Expected to launch in October, the Pinetrail platform shifts netbooks and ‘nettops’ to a two-chip design for a claimed 50% drop in power consumption and a 70% reduction in size.
Intel has enjoyed spectacular success with its Atom processor, but after a year on the market the pint-sized powerhouse is ready for a revamp. And it’s not just the chip which is getting a make-over.
Towards the end of this year Intel will launch a radically reshaped platform codenamed Pinetrail, with versions for netbooks (Pinetrail-M) and low cost netbook-inspired desktops or ‘nettops’ (Pinetrail-D).
and the forthcoming Centrino ‘Calpella
’ notebok and Moorestown
MID architectures, Pinetrail sees the current three-chip design shift to a simpler and much smaller two-chip system.
The Atom processors, which will clock at upwards of 1.6GHz (1.8GHz is a certainty, and 2GHz has been rumoured), will adopt a ‘system on a chip’ or SoC design which integrates the processor, graphics and memory controller onto a single 45nm chip or ‘CPU hub’ codenamed Pineview.
Pineview will come in single-core and dual-core editions, although the dual-core chip is intended for desktops rather than netbooks. Memory speed will be boosted to 800MHz, although the Level 2 cache will remain at 512Kb per core.
A second chip named Tigerpoint will handle all the I/O. And that’s all there is to Pinetrail.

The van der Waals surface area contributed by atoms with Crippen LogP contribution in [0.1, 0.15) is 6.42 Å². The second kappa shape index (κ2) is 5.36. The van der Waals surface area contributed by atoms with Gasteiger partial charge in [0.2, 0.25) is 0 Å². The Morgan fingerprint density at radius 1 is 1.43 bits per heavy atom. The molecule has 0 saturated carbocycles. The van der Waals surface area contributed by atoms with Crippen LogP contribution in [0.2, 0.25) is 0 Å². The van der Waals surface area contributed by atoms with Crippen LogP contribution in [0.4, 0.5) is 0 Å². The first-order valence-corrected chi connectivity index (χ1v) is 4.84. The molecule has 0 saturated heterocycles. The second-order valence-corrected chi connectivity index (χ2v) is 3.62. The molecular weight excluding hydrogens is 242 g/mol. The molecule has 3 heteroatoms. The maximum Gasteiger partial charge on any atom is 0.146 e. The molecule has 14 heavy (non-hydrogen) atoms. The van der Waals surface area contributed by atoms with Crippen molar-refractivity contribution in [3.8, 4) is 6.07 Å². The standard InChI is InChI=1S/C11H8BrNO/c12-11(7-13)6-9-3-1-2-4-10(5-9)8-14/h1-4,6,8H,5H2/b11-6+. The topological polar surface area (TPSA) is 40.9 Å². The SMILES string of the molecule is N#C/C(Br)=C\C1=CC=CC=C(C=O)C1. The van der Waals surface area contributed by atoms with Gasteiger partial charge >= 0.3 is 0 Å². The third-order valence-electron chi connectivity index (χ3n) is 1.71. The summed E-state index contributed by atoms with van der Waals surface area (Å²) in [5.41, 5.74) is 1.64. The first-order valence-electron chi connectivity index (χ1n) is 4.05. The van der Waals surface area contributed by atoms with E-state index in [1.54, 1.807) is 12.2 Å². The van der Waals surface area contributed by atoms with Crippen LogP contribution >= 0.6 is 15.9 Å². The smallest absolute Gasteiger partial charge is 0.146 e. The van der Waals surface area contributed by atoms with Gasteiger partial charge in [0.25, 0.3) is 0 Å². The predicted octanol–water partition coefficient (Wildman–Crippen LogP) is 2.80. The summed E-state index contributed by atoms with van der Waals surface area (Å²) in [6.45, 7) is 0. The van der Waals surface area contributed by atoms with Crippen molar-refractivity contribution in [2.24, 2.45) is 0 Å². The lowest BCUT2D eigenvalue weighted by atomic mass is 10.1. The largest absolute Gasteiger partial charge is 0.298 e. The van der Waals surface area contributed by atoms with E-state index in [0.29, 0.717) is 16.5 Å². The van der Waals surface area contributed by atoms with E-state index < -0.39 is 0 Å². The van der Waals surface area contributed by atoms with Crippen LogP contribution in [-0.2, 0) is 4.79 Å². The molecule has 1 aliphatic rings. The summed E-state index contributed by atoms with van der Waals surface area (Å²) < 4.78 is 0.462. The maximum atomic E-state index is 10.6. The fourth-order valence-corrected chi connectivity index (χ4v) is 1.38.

The traditional combo of the northbridge chipset (Atom’s 945GC) and southbridge (ICH7) disappears, as does the FSB pipeline between the processor and the chipset. This is replaced by a point-to-point Direct Media Interface (DMI) link between the Pineview and Tigerpoint.
The two-chip design makes for substantially smaller package size and lower power consumption. The current three-chip Atom system totals 2601mm², compared to just 773mm² – a 484mm² die area for the processor, and 289mm² for the I/O hub.
Intel also expects power consumption to be halved. While the Pineview processors trim back their power from the current 2.5 watts to an even 2.0 watts, the peak thermals of the complete Pinetrail package top out at 14 watts, down from 29 watts for today’s three-chip slab. On a dual-core Pinetrail-D the overhead is a modest 17 watts compared to 33 watts for Atom 330-based systems.
But Pinetrail won’t be entirely the leap ahead which some would wish for. The graphics engine inside the multifunction Pineview processor will have the same performance (or lack thereof) as the GMA 950, leaving plenty of room for Nvidia’s Ion
GPU chipset to make its mark.